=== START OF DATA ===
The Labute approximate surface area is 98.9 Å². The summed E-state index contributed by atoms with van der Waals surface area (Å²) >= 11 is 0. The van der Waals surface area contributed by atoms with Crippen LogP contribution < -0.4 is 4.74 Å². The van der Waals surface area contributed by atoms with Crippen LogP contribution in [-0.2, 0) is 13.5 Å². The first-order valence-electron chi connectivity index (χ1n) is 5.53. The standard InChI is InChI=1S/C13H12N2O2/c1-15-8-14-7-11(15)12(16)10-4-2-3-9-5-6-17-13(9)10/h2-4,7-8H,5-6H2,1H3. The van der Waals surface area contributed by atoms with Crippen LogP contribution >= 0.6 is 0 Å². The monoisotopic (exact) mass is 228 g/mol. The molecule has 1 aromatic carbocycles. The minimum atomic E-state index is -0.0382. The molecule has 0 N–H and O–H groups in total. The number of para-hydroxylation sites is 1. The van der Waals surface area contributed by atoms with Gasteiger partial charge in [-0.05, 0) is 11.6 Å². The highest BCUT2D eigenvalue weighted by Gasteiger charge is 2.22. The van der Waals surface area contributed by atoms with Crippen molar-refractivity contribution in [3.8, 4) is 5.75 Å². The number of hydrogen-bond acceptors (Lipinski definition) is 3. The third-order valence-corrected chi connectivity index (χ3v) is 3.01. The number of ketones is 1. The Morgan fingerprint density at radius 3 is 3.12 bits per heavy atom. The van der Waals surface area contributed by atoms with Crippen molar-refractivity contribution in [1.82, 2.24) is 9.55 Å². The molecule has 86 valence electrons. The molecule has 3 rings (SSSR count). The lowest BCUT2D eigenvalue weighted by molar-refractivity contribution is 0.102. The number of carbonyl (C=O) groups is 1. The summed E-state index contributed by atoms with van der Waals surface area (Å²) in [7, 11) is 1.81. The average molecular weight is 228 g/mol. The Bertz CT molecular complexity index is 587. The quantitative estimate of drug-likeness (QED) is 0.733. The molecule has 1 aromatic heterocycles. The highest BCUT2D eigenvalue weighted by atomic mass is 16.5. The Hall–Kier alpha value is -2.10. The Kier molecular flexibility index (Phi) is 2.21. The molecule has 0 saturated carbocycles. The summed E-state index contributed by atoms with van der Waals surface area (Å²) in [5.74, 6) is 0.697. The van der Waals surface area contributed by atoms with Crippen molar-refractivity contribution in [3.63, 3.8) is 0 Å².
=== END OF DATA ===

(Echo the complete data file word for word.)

The Labute approximate surface area is 98.9 Å². The summed E-state index contributed by atoms with van der Waals surface area (Å²) >= 11 is 0. The van der Waals surface area contributed by atoms with Crippen LogP contribution < -0.4 is 4.74 Å². The van der Waals surface area contributed by atoms with Crippen LogP contribution in [-0.2, 0) is 13.5 Å². The first-order valence-electron chi connectivity index (χ1n) is 5.53. The standard InChI is InChI=1S/C13H12N2O2/c1-15-8-14-7-11(15)12(16)10-4-2-3-9-5-6-17-13(9)10/h2-4,7-8H,5-6H2,1H3. The van der Waals surface area contributed by atoms with Crippen LogP contribution >= 0.6 is 0 Å². The monoisotopic (exact) mass is 228 g/mol. The molecule has 1 aromatic carbocycles. The minimum atomic E-state index is -0.0382. The molecule has 0 N–H and O–H groups in total. The number of para-hydroxylation sites is 1. The van der Waals surface area contributed by atoms with Gasteiger partial charge in [-0.05, 0) is 11.6 Å². The highest BCUT2D eigenvalue weighted by Gasteiger charge is 2.22. The van der Waals surface area contributed by atoms with Crippen molar-refractivity contribution in [3.8, 4) is 5.75 Å². The number of hydrogen-bond acceptors (Lipinski definition) is 3. The third-order valence-corrected chi connectivity index (χ3v) is 3.01. The number of ketones is 1. The Morgan fingerprint density at radius 3 is 3.12 bits per heavy atom. The van der Waals surface area contributed by atoms with Crippen molar-refractivity contribution in [1.82, 2.24) is 9.55 Å². The molecule has 86 valence electrons. The molecule has 3 rings (SSSR count). The lowest BCUT2D eigenvalue weighted by molar-refractivity contribution is 0.102. The number of carbonyl (C=O) groups is 1. The summed E-state index contributed by atoms with van der Waals surface area (Å²) in [7, 11) is 1.81. The average molecular weight is 228 g/mol. The Bertz CT molecular complexity index is 587. The quantitative estimate of drug-likeness (QED) is 0.733. The molecule has 1 aromatic heterocycles. The highest BCUT2D eigenvalue weighted by atomic mass is 16.5. The Hall–Kier alpha value is -2.10. The Kier molecular flexibility index (Phi) is 2.21. The molecule has 0 saturated carbocycles. The summed E-state index contributed by atoms with van der Waals surface area (Å²) in [5.74, 6) is 0.697. The van der Waals surface area contributed by atoms with Crippen molar-refractivity contribution in [3.63, 3.8) is 0 Å².